The experience of the virtual reality game Pig Simulator asks what the production of subjectivity can look like when the constitution of being in world-making structures reorients to be both immaterial and material. Launched in early 2016 by German programmer Stephan Isermann, the game follows pigs in their last moments through the slaughterhouse and processed into consumables. It only commences upon the game-player’s movement through a reflective coffin, signifying their simultaneous death as user-subject and birth as user-agent. By not receiving a character and by the game’s inconsistency and lack of narrative but retaining a single point shooter vantage point and ability to function and be recognized in the game, the game-player can only comprehend herself by the unexpected movements of other game entities. The game-player is enacted as an intersectional site of occurrences within the game environment, rather than as a designated subject of the game interface. The game conjures an affectsphere of the user’s reactions to its disorientation in the game world, imbuing the body of the player with sensations of anthropos-purging. In entering my analysis of the game assuming the Stack and planetary-scale computation, I uncover how Pig Simulator enacts a departure from being as a human user-subject of the anthropocene into becoming a user agent for the post-anthropocene.
Through the method of close reading the VR game’s aesthetics, nonnarrative, and user affordances, I reveal the game as a visual metaphor for the moment of the “immaterial turn” and in-between eras. I make use of select terminology of Gilles Deleuze and Félix Guattari. I suggest that Pig Simulator’s game experience of becoming can be read with Félix Guattari’s development of subjectivity, as he provisionally defines in his final book, Chaosmis. I develop the concept of affectsphere from Brian Massumi and Lauren Berlant.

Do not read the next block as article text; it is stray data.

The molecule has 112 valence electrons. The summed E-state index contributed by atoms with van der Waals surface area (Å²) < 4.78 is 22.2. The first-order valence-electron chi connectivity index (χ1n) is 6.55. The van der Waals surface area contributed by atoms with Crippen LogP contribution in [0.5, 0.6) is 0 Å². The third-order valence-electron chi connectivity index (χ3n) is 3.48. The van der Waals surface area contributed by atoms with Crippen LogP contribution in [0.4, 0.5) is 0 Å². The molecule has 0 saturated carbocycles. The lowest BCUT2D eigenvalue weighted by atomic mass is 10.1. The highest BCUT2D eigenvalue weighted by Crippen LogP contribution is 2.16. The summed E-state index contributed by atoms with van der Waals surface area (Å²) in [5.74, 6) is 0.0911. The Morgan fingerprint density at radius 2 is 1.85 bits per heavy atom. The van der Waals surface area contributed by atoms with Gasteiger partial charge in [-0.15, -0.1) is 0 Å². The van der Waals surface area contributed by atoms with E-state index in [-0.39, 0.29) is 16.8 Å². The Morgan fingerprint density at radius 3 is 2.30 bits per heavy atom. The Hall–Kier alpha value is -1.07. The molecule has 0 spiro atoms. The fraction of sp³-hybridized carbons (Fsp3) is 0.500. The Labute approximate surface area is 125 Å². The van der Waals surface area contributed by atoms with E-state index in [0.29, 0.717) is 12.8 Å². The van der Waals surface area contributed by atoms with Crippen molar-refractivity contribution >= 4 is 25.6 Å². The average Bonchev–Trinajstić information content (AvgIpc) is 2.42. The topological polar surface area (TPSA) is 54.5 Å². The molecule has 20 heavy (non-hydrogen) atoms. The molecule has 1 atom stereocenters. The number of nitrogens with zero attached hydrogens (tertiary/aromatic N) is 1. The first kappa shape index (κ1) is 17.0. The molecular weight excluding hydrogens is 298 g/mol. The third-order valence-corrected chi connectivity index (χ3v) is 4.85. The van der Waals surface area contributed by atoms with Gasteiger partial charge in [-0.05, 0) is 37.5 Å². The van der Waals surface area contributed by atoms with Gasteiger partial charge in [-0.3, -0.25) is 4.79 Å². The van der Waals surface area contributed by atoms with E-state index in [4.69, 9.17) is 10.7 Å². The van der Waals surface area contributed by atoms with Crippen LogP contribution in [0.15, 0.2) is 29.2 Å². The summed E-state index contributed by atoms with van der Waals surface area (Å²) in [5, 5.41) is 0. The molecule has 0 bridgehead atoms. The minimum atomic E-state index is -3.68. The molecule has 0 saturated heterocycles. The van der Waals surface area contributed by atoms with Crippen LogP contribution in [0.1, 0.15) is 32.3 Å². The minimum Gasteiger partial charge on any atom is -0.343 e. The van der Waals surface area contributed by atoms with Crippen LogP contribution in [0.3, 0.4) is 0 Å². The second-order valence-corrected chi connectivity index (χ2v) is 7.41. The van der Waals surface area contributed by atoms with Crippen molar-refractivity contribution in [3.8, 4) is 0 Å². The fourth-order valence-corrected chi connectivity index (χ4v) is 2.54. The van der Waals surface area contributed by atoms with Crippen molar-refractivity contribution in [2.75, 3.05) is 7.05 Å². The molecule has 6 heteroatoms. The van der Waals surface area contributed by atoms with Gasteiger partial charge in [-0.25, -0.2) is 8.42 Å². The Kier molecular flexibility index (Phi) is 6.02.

- The game’s lack of avatar and narrative reveal worldlessness as a method for: keeping-complicated the multiplicity of spatialities and temporalities made possible in the leveling of computation; preventing the possibility of human mastery; a inconsistent logic. This makes a raw system as world-making rather than a closed loop narrative (like being given an avatar in game that can be won).
- This affective experience expands on Bratton’s concept of the user by placing the human player into an ongoing emergence in a functioning system and exposing qualities for orienting in the necessarily ambiguous becoming-user the Stack permits.
- The game experiences surfaces being interoperable, as a quality for being as one agent among many. Interoperability is a shift away from afirmationist posthumanism of life-forces (like zoe) as constituting being - evolving the posthuman discourse in the immaterial turn.
- The game’s single point shooter vantage, yet refusal of an avatar and narrative, creates affective experience of pre-subjectivity for the material body of the player.
- The game experiences emerges an affectsphere, which tightly weaves the material and immaterial in becoming a computational agent - neither discounting or amplifying the role of the body alone, reinforcing its contribution the posthuman.
- In the game users’ immateriality yet agency, becoming a computational entity as one among many is a move past bio-, geo-, and geontopolitics, and creates an ongoing emergence without mastery as a mode of world-making.
Worldlesness seems to reveal a more raw proximity between the user and system, attening the role of the interface and making the system’s affordances more felt. Is this method scalable in VR and AR training games or 3-D medical and engineering design? How might it extend to interface design, where the dissolution of the interface is a designed site for becoming posthuman (as an interoperable agent in a system) rather than dissolve political accountability and inject economic value into the user-subject (as per Olia Lialina’s Turing Complete User: Contemporary Home Computing)?🝏